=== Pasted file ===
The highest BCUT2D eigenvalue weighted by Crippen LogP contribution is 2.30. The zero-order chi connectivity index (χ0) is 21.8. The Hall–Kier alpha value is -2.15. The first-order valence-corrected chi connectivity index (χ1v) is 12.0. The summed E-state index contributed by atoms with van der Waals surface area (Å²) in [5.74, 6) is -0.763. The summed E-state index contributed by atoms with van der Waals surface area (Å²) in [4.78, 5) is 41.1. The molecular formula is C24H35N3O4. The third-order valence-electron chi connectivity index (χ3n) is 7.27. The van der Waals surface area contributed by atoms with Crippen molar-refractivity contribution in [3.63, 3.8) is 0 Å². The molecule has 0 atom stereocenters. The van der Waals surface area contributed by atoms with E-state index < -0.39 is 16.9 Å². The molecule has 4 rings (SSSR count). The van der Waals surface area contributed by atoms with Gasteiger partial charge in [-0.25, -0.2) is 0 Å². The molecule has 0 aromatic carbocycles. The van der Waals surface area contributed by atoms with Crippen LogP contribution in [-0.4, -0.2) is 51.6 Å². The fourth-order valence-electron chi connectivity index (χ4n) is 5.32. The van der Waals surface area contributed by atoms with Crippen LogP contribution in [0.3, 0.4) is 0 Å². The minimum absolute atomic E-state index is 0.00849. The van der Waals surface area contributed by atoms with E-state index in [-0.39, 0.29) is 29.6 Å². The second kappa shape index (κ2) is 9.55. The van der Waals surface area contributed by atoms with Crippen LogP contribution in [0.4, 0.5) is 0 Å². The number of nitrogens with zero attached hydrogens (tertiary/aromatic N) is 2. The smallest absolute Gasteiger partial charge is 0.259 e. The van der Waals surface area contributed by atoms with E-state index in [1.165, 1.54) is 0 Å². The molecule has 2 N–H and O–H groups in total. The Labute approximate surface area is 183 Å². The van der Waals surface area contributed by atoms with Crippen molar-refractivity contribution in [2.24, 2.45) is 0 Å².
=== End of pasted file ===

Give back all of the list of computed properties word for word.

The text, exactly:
The highest BCUT2D eigenvalue weighted by Crippen LogP contribution is 2.30. The zero-order chi connectivity index (χ0) is 21.8. The Hall–Kier alpha value is -2.15. The first-order valence-corrected chi connectivity index (χ1v) is 12.0. The summed E-state index contributed by atoms with van der Waals surface area (Å²) in [5.74, 6) is -0.763. The summed E-state index contributed by atoms with van der Waals surface area (Å²) in [4.78, 5) is 41.1. The molecular formula is C24H35N3O4. The third-order valence-electron chi connectivity index (χ3n) is 7.27. The van der Waals surface area contributed by atoms with Crippen molar-refractivity contribution in [3.63, 3.8) is 0 Å². The molecule has 0 atom stereocenters. The van der Waals surface area contributed by atoms with E-state index < -0.39 is 16.9 Å². The molecule has 4 rings (SSSR count). The van der Waals surface area contributed by atoms with Gasteiger partial charge in [-0.25, -0.2) is 0 Å². The molecule has 0 aromatic carbocycles. The van der Waals surface area contributed by atoms with Crippen LogP contribution in [-0.4, -0.2) is 51.6 Å². The fourth-order valence-electron chi connectivity index (χ4n) is 5.32. The van der Waals surface area contributed by atoms with Crippen LogP contribution in [0.3, 0.4) is 0 Å². The minimum absolute atomic E-state index is 0.00849. The van der Waals surface area contributed by atoms with E-state index in [-0.39, 0.29) is 29.6 Å². The second kappa shape index (κ2) is 9.55. The van der Waals surface area contributed by atoms with Crippen LogP contribution in [0.4, 0.5) is 0 Å². The number of nitrogens with zero attached hydrogens (tertiary/aromatic N) is 2. The smallest absolute Gasteiger partial charge is 0.259 e. The van der Waals surface area contributed by atoms with E-state index in [1.165, 1.54) is 0 Å². The molecule has 2 N–H and O–H groups in total. The Labute approximate surface area is 183 Å². The van der Waals surface area contributed by atoms with Crippen molar-refractivity contribution in [2.24, 2.45) is 0 Å².